Saint Augustine 's Confessions : A Diverse Mix Of Autobiography, Philosophy, And Interpretation Of The Christian Bible
1340 Words6 Pages
Saint Augustine’s Confessions are a diverse mix of autobiography, philosophy, and interpretation of the Christian Bible. Born and raised in Thagaste, in eastern Algeria, he has two sisters and a brother name Navigius. His father, Patricus, a small landowner and an official of the local government is still a pagan. Monica, his mother is a devout Christian. Augustine starts off by praising to God and that it is the natural desire of all men. However, Augustine does not have a lot of knowledge about God because he felt that he is too weak and powerless for God to come to him and help him. All throughout his life, he was very educated. Yet he made a lot of sins from birth through adulthood. Such as crying and tantrums of infancy; boyhood…show more content… As a “doctor” of the Church, he defended Christianity against false (heretic) interpretation. After his conversion, he refused to teach rhetoric. Yet, in the end, no matter what sin he had done, he found his savior which is God. Augustine then writes about how to convey God’s truth to diverse audiences and demonstrates that both the Bible and one’s own life are texts to be read and assessed against the true Cristian Doctrine. The last four books offer an interpretation of the opening of the Book of Genesis. As mention before when Augustine’s converted to Christianity his appropriation of Platonic ideas uses his past sins and later confesses to God. This will eventually enhance his mind and soul. The consequences of this appropriation are that sins can be ‘pleasurable’ which will tremendously affect Augustine’s life.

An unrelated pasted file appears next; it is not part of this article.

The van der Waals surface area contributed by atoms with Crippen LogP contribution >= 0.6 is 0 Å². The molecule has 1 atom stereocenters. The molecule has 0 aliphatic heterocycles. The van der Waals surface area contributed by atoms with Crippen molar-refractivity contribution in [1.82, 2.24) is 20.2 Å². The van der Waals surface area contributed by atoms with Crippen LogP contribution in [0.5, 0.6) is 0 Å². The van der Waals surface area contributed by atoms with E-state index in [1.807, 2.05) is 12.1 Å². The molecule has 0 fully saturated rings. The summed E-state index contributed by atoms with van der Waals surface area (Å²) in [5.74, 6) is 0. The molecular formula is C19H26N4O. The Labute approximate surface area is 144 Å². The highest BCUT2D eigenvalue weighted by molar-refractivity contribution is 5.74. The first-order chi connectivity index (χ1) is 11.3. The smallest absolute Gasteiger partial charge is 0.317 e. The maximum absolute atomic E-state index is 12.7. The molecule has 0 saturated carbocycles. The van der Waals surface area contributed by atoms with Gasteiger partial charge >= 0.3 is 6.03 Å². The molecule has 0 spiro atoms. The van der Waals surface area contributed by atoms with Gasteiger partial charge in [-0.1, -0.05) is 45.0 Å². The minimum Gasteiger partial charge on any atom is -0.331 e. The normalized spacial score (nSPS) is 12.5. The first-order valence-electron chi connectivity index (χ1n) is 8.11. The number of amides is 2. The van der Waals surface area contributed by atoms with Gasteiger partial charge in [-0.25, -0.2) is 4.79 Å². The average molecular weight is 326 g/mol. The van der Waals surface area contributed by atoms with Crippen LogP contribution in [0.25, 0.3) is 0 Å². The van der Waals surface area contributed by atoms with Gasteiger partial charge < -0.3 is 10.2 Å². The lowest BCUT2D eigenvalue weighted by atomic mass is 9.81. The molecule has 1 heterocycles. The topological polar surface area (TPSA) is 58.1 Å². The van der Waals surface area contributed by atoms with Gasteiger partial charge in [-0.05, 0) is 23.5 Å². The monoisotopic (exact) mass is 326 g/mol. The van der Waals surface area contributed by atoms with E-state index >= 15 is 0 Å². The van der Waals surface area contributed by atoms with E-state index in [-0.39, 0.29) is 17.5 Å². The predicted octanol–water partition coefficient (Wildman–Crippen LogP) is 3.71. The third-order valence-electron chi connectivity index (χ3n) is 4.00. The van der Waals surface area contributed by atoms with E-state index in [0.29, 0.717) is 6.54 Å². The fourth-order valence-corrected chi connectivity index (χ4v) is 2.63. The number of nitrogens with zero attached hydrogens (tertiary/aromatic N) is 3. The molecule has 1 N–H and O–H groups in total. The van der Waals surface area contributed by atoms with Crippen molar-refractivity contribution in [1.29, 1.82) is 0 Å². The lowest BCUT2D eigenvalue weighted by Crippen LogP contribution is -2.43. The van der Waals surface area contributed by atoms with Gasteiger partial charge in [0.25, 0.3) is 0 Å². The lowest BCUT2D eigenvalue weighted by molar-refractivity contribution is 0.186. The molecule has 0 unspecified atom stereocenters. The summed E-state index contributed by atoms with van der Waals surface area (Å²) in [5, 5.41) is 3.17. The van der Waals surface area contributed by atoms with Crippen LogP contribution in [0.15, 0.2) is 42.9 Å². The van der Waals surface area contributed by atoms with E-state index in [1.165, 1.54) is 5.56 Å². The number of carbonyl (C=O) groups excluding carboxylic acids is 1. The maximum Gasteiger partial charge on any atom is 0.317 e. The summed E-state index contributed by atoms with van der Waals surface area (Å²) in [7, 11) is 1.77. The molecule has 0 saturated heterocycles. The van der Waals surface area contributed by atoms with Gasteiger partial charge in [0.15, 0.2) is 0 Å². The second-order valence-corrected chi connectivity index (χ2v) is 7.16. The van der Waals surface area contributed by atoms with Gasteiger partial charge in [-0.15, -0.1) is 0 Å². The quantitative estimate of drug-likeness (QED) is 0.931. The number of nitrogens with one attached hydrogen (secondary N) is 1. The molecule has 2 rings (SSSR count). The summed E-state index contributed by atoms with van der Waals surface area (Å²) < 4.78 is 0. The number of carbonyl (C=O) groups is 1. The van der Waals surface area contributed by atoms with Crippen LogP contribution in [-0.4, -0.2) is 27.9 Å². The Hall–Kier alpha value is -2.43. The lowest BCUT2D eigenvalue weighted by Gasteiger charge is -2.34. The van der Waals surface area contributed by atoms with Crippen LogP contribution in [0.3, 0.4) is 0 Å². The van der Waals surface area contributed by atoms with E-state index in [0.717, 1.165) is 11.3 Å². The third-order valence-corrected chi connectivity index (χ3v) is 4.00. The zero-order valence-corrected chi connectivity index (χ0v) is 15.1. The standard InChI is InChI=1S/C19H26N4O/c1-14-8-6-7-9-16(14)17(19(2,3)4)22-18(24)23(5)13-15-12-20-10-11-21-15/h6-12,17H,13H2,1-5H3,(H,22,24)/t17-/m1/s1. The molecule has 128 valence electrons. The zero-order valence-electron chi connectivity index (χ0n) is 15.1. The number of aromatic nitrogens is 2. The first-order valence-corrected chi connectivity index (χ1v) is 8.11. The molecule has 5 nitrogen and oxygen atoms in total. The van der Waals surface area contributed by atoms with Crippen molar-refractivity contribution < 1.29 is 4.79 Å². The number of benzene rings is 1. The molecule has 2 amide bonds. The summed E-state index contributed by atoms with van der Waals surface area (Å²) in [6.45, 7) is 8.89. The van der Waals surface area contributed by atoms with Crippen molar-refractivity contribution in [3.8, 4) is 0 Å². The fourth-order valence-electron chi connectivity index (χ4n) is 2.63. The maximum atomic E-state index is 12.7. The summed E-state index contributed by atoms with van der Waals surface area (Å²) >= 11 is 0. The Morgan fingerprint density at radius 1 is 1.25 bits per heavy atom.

Saint Augustine’s all truth is God who speaks through the Bible. All throughout his younger years, he admits that he had done a lot of sins. But the one thing he kept on repeating was the sin about the pear tree. Many people might wonder why Augustine makes such a major ordeal about it, yet this act denotes an important moment in Augustine 's life. This is the first of his wrongdoings that he can recall. It is also the start of everything. He does not really do it for any reason since he’s not by any means starving, and doesn’t eat the pears. So this act is really an entirely vile occasion and will eventually create more sins